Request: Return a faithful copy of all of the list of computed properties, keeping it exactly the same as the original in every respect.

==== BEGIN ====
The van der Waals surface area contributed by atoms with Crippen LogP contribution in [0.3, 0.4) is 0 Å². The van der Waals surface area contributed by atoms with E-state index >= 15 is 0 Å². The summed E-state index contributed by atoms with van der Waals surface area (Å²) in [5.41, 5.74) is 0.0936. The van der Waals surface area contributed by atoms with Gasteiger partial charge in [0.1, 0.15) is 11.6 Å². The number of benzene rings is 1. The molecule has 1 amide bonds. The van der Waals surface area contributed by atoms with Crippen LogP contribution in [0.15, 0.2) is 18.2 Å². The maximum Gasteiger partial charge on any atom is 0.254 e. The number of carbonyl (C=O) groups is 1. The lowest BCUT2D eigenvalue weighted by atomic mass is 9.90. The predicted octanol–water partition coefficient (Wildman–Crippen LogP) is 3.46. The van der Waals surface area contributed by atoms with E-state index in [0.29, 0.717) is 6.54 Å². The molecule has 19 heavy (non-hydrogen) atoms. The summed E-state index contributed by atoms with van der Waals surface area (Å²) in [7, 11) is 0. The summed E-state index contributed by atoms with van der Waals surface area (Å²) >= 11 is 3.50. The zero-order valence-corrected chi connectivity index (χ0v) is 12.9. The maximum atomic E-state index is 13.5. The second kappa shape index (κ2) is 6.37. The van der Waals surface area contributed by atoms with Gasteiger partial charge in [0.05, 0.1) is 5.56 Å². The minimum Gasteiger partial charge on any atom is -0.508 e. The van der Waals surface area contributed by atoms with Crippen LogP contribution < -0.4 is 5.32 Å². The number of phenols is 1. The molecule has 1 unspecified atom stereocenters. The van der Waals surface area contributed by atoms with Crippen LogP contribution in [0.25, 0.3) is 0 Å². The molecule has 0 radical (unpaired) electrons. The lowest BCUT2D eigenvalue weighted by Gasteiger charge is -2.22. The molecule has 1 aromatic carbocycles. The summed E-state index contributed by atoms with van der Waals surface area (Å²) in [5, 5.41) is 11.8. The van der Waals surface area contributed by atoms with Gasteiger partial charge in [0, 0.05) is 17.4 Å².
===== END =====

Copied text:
The van der Waals surface area contributed by atoms with Crippen LogP contribution in [0.3, 0.4) is 0 Å². The van der Waals surface area contributed by atoms with E-state index >= 15 is 0 Å². The summed E-state index contributed by atoms with van der Waals surface area (Å²) in [5.41, 5.74) is 0.0936. The van der Waals surface area contributed by atoms with Gasteiger partial charge in [0.1, 0.15) is 11.6 Å². The number of benzene rings is 1. The molecule has 1 amide bonds. The van der Waals surface area contributed by atoms with Crippen LogP contribution in [0.15, 0.2) is 18.2 Å². The maximum Gasteiger partial charge on any atom is 0.254 e. The number of carbonyl (C=O) groups is 1. The lowest BCUT2D eigenvalue weighted by atomic mass is 9.90. The predicted octanol–water partition coefficient (Wildman–Crippen LogP) is 3.46. The van der Waals surface area contributed by atoms with E-state index in [0.29, 0.717) is 6.54 Å². The molecule has 19 heavy (non-hydrogen) atoms. The summed E-state index contributed by atoms with van der Waals surface area (Å²) in [7, 11) is 0. The summed E-state index contributed by atoms with van der Waals surface area (Å²) >= 11 is 3.50. The zero-order valence-corrected chi connectivity index (χ0v) is 12.9. The maximum atomic E-state index is 13.5. The second kappa shape index (κ2) is 6.37. The van der Waals surface area contributed by atoms with Gasteiger partial charge in [0.05, 0.1) is 5.56 Å². The minimum Gasteiger partial charge on any atom is -0.508 e. The van der Waals surface area contributed by atoms with Crippen LogP contribution < -0.4 is 5.32 Å². The number of phenols is 1. The molecule has 1 unspecified atom stereocenters. The van der Waals surface area contributed by atoms with Crippen LogP contribution in [0.25, 0.3) is 0 Å². The molecule has 0 radical (unpaired) electrons. The lowest BCUT2D eigenvalue weighted by Gasteiger charge is -2.22. The molecule has 1 aromatic carbocycles. The summed E-state index contributed by atoms with van der Waals surface area (Å²) in [5, 5.41) is 11.8. The van der Waals surface area contributed by atoms with Gasteiger partial charge in [0, 0.05) is 17.4 Å².